These days I have to weigh up the pro-life credentials of all the party candidates on both sides, to see which has a greater proportion of people willing to stand up for marriage, and against abortion, contraception, euthanasia, IVF, human cloning and other nasties. (Although this method yielded a NSW Premier with an appalling pro-life track record, and sadly his morally good political colleagues haven't been able to lessen the disasterous policy decisions we have witnessed.)

Hobson's choice it is! May the good Lord grant that when Federal election time comes around we may have better Prime Ministerial candidates to choose from!

To my mind the best predictor for a politician who will provide for the needs of families, the sick, the elderly, and who will assist the poorest and most disadvantaged members of our communities is one who has a pro-life voting record.

A Canberra Observer said...

And now with today's Pyne IVF 'moral support' 'revelations' the cynic must conclude this is a crass ploy for the contraceiving female vote.
And the pride of "the Church got it wrong on IVF".
The choices we have (for political leaders) are hardly choices at all.

PM said...

We may indeed be waiting a long time for the rebuke from His Eminence or, sad to say, from the organised pro-life movement. They have always given Abbot and his politically conservative colleagues a much easier ride than they have to Labor politicians - I can still recall the extraordinary foray across the Murray from Magaret Tighe of Victorian Right (sic) to Life to unseat Michael Maher, whose adherence to Catholic teaching was exemplary. (The rseult, by the way, was to put into parliament a thoroughly unscrupulous political animal who was convited of fraud.)

I have long thought that the greatest impediment to the pro-life cause is its identification with the hard right of politics. It is used by Republicans in the US, but too many of its leaders are complicit in that exploitation. This is bad for two reasons. The first is pragmatic: such an approach will repel anyone who isn't a gun-toting, climate-change denying etc etc Tea Party social darwinist. More importantly, it isn't authentic Catholic teaching - as even the most cursory reading of any social encyclical from Rerum Novarum onwards will show.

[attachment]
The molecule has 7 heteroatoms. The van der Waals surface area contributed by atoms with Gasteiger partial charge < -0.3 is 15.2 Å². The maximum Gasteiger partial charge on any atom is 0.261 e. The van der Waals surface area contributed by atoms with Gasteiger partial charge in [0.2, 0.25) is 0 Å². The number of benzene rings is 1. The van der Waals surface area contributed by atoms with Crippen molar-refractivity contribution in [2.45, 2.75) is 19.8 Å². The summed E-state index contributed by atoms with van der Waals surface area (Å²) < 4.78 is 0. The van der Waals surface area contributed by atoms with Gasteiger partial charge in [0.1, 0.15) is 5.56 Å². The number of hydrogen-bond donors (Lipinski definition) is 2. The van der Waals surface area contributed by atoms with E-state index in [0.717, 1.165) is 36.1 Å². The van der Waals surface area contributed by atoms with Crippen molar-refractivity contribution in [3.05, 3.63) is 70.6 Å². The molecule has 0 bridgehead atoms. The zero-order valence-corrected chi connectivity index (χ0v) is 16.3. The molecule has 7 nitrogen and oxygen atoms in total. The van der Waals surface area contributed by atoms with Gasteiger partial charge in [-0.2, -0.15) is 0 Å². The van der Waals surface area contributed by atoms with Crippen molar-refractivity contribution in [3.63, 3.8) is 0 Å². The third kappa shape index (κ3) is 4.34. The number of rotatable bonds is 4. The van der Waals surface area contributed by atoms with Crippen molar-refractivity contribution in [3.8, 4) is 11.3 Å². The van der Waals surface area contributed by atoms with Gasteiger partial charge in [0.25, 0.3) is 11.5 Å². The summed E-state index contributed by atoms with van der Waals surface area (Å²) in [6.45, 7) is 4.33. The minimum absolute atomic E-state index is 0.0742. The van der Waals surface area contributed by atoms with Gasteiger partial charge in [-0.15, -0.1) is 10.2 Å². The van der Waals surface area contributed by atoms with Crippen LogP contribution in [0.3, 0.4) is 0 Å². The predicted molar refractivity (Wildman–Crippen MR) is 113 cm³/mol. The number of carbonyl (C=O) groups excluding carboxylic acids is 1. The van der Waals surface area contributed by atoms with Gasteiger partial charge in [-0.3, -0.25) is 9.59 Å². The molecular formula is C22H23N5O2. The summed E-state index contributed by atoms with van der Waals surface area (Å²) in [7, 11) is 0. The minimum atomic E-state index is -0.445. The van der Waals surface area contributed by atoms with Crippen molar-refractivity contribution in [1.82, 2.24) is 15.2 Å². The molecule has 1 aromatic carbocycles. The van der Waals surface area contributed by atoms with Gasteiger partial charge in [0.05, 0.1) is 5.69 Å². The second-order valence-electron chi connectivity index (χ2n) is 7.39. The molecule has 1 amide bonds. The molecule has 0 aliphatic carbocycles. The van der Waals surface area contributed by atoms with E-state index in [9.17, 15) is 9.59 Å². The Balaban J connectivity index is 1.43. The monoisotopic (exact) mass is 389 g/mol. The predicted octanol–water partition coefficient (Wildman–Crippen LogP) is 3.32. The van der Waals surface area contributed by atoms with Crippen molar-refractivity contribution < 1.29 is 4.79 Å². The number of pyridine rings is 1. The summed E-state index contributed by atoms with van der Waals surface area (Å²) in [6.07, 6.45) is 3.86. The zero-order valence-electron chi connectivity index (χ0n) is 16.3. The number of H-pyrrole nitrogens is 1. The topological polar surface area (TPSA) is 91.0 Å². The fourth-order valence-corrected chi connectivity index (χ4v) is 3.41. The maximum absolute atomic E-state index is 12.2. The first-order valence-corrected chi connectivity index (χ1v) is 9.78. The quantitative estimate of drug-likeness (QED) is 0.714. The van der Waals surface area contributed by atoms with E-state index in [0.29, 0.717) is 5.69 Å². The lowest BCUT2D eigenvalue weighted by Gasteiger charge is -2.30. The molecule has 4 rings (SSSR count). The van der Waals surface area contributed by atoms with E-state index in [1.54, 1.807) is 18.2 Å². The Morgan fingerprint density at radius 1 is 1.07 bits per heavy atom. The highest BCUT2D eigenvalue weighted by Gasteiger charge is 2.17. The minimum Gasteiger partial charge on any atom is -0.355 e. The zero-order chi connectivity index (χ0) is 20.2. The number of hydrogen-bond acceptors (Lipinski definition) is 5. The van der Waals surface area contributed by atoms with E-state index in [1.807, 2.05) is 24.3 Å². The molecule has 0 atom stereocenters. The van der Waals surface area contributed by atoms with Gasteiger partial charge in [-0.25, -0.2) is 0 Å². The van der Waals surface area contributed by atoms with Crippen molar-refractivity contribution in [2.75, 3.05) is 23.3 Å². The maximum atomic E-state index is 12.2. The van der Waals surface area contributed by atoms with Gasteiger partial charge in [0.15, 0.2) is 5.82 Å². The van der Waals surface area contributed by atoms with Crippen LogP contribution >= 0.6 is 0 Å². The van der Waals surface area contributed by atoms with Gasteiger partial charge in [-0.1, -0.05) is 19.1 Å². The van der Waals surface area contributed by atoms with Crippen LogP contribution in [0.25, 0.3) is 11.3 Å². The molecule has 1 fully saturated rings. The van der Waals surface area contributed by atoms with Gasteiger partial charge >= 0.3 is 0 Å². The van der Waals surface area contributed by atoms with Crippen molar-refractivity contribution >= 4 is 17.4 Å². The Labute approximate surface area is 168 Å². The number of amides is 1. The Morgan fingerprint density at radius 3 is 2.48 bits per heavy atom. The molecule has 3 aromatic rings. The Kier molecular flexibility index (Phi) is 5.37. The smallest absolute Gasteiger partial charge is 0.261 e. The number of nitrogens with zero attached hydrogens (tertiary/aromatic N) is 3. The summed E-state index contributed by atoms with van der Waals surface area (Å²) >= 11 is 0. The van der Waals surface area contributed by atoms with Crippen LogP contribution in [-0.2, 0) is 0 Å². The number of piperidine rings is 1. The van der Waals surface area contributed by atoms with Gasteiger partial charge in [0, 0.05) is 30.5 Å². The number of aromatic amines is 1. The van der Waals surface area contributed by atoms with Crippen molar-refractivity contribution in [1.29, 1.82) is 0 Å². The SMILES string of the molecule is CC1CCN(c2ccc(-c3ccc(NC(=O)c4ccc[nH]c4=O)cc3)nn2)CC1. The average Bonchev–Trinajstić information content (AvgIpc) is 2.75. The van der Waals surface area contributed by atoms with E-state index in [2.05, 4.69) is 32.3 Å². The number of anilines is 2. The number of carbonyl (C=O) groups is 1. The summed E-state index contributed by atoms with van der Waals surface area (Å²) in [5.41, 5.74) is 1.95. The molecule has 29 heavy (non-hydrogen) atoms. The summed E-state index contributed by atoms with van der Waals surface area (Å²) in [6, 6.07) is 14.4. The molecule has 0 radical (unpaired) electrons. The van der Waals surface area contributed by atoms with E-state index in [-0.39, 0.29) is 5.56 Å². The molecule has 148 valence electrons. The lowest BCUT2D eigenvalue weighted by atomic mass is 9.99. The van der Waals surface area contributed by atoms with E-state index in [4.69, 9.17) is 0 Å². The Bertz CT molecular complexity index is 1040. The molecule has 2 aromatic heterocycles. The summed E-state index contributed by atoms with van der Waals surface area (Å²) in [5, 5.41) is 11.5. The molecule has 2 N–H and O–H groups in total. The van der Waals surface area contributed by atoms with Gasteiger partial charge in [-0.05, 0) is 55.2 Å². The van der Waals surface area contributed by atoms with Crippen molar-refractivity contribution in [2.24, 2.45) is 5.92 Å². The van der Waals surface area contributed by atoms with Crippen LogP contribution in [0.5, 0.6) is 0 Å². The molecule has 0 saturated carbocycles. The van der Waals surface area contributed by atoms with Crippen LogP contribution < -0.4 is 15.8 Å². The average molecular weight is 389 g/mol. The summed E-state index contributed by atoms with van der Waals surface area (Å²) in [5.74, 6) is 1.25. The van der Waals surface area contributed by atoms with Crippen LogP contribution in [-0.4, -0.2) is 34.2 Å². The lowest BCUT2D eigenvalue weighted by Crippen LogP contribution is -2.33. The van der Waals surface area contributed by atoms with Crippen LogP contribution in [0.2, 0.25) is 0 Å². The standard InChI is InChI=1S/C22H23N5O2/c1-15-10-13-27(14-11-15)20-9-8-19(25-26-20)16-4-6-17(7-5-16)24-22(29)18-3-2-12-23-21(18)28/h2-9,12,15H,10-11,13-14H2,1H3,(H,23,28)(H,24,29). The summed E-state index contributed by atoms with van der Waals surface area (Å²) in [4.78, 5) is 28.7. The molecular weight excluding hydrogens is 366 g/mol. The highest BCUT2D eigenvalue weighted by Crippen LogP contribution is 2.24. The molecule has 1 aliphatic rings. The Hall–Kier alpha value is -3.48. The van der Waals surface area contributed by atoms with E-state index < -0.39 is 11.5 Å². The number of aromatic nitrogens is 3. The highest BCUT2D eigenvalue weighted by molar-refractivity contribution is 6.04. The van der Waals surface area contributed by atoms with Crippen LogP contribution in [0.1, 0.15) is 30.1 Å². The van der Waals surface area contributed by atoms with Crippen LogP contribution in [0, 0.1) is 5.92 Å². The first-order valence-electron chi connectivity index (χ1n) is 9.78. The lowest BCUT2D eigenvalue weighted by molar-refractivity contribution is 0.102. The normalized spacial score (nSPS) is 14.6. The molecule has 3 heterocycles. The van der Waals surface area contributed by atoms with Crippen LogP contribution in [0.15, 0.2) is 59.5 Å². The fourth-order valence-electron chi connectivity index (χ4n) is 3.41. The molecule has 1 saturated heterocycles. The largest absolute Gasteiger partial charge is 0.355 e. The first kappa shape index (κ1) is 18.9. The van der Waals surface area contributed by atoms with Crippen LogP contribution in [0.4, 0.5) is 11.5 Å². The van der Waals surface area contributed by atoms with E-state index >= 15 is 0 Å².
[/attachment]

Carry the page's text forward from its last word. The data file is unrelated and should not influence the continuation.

In a perverse way, Abbot, amd even moreso Cameron in the UK, are doing us a favour in sparing us a form of the Republican Captivity that is taking hold in the US. (Starting a war that meets none of the traditional just-war criteria and causes hundreds of thousands of deaths is 'only' a 'prudential' matter? Spare me!)

R J said...

After one has read about the JFK campaign's "Catholic" cant in 1960, the pro-Abbott brigade's antics in 2012-2013 are a clear case (for those among us who, unlike the Tighes in our midst, have the misfortune to be historically and theologically literate) of "déjà vu all over again."

Cardinal Pole said...

If I'm not mistaken, Mr. Abbott's Local Ordinary is The Lord Bishop of Broken Bay, currently Msgr. Walker. (Reportedly, Cardinal Pell does hear Mr. Abbott's Confessions, but the jurisdiction involved is one of the privileges of the Cardinalate.)

Cardinal Pole said...

The "reports on Sunday" to which that Canberra Times article refers are presumably this Sydney Sunday Telegraph article and its online and print derivatives. And that Tele article refers, moreover, to its apparent companion article, by Mr. Abbott himself.